This change is not going to silence the background hum of plastic that has been in our lives for decades, but it is a start in the long journey to try and stop things floating around in our oceans or piling up on our lands and creating a problem that will still be around for our grandchildren's grandchildren to try and solve. It helps me separate the fact that many things that are made of plastic are things that are doing good, because I am starting to see more places where it is being used in a lazy way. Plastic was an invention that was made for good, but as humans we have the knack of using these things for bad when we want things cheaper or quicker.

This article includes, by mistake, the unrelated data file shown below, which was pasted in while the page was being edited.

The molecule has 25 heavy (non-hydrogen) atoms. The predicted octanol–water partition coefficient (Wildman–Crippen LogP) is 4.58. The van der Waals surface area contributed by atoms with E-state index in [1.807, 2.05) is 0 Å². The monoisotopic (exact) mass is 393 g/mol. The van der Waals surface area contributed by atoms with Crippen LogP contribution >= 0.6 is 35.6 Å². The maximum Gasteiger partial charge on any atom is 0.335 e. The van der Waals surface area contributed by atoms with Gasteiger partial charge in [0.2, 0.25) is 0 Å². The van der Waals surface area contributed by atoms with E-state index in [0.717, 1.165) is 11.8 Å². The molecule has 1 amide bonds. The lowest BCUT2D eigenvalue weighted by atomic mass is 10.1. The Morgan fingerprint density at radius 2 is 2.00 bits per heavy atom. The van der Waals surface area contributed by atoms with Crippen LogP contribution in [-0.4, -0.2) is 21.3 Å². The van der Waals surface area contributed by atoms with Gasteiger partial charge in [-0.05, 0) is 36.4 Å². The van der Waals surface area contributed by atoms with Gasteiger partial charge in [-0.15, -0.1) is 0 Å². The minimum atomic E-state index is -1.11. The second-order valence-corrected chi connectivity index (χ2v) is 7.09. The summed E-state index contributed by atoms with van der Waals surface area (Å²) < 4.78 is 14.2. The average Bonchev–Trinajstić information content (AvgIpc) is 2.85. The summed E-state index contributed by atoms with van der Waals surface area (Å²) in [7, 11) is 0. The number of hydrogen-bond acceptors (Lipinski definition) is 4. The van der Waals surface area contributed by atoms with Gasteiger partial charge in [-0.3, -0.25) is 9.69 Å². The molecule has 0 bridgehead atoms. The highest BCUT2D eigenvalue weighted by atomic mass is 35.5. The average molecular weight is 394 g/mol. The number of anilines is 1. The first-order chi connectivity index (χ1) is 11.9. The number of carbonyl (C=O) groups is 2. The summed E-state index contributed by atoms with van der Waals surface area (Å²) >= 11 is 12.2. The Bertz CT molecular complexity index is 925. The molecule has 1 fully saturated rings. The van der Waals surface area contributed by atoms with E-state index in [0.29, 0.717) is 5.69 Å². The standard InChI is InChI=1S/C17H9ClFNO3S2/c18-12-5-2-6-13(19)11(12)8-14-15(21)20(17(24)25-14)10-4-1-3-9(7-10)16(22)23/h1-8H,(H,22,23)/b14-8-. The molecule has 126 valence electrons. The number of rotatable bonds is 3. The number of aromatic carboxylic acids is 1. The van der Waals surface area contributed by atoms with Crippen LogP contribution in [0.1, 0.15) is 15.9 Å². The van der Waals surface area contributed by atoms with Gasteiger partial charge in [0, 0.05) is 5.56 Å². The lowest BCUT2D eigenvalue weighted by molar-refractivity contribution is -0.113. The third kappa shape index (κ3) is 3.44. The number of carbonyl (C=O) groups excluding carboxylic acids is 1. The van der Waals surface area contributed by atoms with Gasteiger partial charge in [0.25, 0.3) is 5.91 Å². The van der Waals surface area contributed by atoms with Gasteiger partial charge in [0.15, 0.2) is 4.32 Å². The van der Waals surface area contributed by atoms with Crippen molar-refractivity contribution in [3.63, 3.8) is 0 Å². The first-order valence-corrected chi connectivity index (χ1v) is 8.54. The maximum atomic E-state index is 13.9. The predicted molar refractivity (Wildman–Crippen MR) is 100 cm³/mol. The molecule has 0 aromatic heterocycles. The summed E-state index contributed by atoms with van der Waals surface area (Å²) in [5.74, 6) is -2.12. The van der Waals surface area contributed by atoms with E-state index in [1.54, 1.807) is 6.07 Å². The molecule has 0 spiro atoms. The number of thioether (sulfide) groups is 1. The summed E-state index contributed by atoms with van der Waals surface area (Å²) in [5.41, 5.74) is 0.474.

It helps me contribute to zero plastic in ways that I can handle. And by doing it, send ripples of intent to those who are reading this, or to the producers that we longer support, and to the children that we hope will continue to find us alternatives. It is one toothpaste tube at a time, one aerosol at a time, but it is a start.